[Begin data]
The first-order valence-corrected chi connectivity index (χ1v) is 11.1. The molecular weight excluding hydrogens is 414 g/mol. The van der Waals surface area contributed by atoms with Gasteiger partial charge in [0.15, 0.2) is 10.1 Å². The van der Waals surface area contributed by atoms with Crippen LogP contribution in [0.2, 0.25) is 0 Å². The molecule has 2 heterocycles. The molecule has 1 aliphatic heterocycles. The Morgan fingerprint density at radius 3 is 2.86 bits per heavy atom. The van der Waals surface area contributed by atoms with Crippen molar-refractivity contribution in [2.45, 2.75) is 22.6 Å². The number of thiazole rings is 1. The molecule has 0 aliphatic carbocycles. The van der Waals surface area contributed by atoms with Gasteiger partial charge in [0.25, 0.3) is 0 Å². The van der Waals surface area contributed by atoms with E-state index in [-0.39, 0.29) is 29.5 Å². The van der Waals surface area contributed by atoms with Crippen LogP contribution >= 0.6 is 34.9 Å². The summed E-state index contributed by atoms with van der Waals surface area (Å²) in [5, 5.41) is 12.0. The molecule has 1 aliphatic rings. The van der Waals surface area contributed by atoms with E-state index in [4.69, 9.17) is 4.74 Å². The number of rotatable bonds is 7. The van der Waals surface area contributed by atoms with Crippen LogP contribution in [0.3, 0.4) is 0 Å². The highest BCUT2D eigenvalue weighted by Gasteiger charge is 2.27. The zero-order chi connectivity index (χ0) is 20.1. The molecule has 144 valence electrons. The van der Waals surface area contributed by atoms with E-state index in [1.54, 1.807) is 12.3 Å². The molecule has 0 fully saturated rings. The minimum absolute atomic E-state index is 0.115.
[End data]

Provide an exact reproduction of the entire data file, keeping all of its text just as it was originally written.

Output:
The first-order valence-corrected chi connectivity index (χ1v) is 11.1. The molecular weight excluding hydrogens is 414 g/mol. The van der Waals surface area contributed by atoms with Gasteiger partial charge in [0.15, 0.2) is 10.1 Å². The van der Waals surface area contributed by atoms with Crippen LogP contribution in [0.2, 0.25) is 0 Å². The molecule has 2 heterocycles. The molecule has 1 aliphatic heterocycles. The Morgan fingerprint density at radius 3 is 2.86 bits per heavy atom. The van der Waals surface area contributed by atoms with Crippen molar-refractivity contribution in [2.45, 2.75) is 22.6 Å². The number of thiazole rings is 1. The molecule has 0 aliphatic carbocycles. The van der Waals surface area contributed by atoms with Gasteiger partial charge in [0.25, 0.3) is 0 Å². The van der Waals surface area contributed by atoms with E-state index in [-0.39, 0.29) is 29.5 Å². The van der Waals surface area contributed by atoms with Crippen LogP contribution >= 0.6 is 34.9 Å². The summed E-state index contributed by atoms with van der Waals surface area (Å²) in [5, 5.41) is 12.0. The molecule has 1 aliphatic rings. The van der Waals surface area contributed by atoms with E-state index in [4.69, 9.17) is 4.74 Å². The number of rotatable bonds is 7. The van der Waals surface area contributed by atoms with Crippen LogP contribution in [0.3, 0.4) is 0 Å². The highest BCUT2D eigenvalue weighted by Gasteiger charge is 2.27. The zero-order chi connectivity index (χ0) is 20.1. The molecule has 144 valence electrons. The van der Waals surface area contributed by atoms with E-state index in [1.54, 1.807) is 12.3 Å². The molecule has 0 fully saturated rings. The minimum absolute atomic E-state index is 0.115.